So why should I head off to the woods and look for bugs in the grass to help me define my brand?
Let me explain.
Long, long ago, when we lived in a simpler, slower world filled with birds, wild animals, bees and campfires, we were tuned in to the world around us in a way which we (mostly) simply are not today. Being quiet and watchful, noticing small details, soaking it all in and making unconscious decisions about your next move was what kept you alive, and indeed let us thrive. Tristan Gooley talks about this in his book 'Wild Signs & Star Paths'. As Tristan observes in his book, we still do this in a way, it's just our environment has changed. But I would say that the amount we trust these unconscious signals in business is vastly reduced. We are taught to understand through analysis; everything must be proven so you can de-risk your next investment.
Of course we can't simply throw caution the the wind entirely and throw out our spreadsheets in favour of our dowsing rods. There's a place for analysis, but I think where branding is concerned it needs to shift a bit. There are people who are naturally good at this 'tuning in', unconsciously unravelling the world around them and making everything seem crystal clear - we've all met them, and envied their clarity. But it can be learned too.
We are all born with the ability to subconsciously analyse our environments, it's part of what makes us human. The first step is to learn to trust your instincts, and take some time out in nature to quiet your brain and take in what the world in telling you in that moment. The times when I've been particularly good at seeing my way are not when I've been fired up on cortisol and had my head firmly stuck in a spreadsheet. They're when I'm walking the dog through the forest, or meandering along the beach at dusk.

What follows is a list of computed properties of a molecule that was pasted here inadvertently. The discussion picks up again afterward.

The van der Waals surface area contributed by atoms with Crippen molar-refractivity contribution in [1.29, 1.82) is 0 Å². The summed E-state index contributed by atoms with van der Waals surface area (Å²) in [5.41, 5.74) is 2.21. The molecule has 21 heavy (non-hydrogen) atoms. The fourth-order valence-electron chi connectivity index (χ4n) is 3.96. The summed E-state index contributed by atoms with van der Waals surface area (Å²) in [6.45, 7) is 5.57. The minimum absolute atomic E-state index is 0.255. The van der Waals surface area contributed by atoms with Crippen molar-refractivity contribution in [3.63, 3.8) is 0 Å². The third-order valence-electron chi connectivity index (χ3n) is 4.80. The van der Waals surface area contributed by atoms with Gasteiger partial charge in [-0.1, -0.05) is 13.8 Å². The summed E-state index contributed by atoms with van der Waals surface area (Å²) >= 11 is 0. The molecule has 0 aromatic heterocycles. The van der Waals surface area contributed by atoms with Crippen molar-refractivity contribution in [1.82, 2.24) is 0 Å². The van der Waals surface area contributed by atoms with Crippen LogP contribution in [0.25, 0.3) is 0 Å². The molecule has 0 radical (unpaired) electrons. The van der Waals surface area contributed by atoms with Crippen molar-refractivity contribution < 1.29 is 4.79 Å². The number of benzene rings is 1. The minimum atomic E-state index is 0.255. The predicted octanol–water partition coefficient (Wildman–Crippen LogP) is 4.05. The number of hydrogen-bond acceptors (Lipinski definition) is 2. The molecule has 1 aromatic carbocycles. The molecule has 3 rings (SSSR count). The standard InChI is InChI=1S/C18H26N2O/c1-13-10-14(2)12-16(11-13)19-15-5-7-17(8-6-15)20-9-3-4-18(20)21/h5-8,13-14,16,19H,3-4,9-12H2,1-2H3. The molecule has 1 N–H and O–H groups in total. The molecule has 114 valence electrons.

Why is this so important to branding?
There is nothing more intangible in business than branding. As I've said before, brands don't really exist, they are like the proverbial tree that falls in the forest where there is no-one to hear it. Brands only exist in the minds of the people who are, or have been in its presence. Great branding manages to bridge the gap between having a solid strength of purpose but fluid delivery of that purpose constantly evolving in its environment.
In a way brands are like our prehistoric selves, in tune with the world around them and consciously and unconsciously adjusting themselves within it in order to survive. Only it's branding and marketing professionals who are in charge of that decision making, and in larger companies it's whole teams who (hopefully) work together to steer this amorphous living thing; that's a tall order!
So, clearly this is easier to do the smaller your brand is. A startup brand is really the embodiment of the founder's vision. Startup brands in most cases really are personifications of their founders. But as they grow their meaning changes and it's harder to keep the purpose and vision strong, especially when you have multiple, possibly disconnected teams working on bringing it to life.
For this reason, I like to see brand strategy like the guiding star that keeps you on the straight and narrow. When I work with brands I work hard to balance the rational and emotional, in terms of how your brand is communicating its value proposition. But over time, I've realised that it's more about what's going on inside than outside. You need to give people inside the brand the freedom to tune in and act on their instincts. They are what keeps the outside balanced with the inside. In larger teams you need guiding principles and time for people to connect, but you need the culture to lead.
In nature biological systems work in harmony in an ecosystem with a common goal - survival. Today's brands are much like this in many ways. They need a strong unified goal, the right ingredients and the right environment, and off they fly!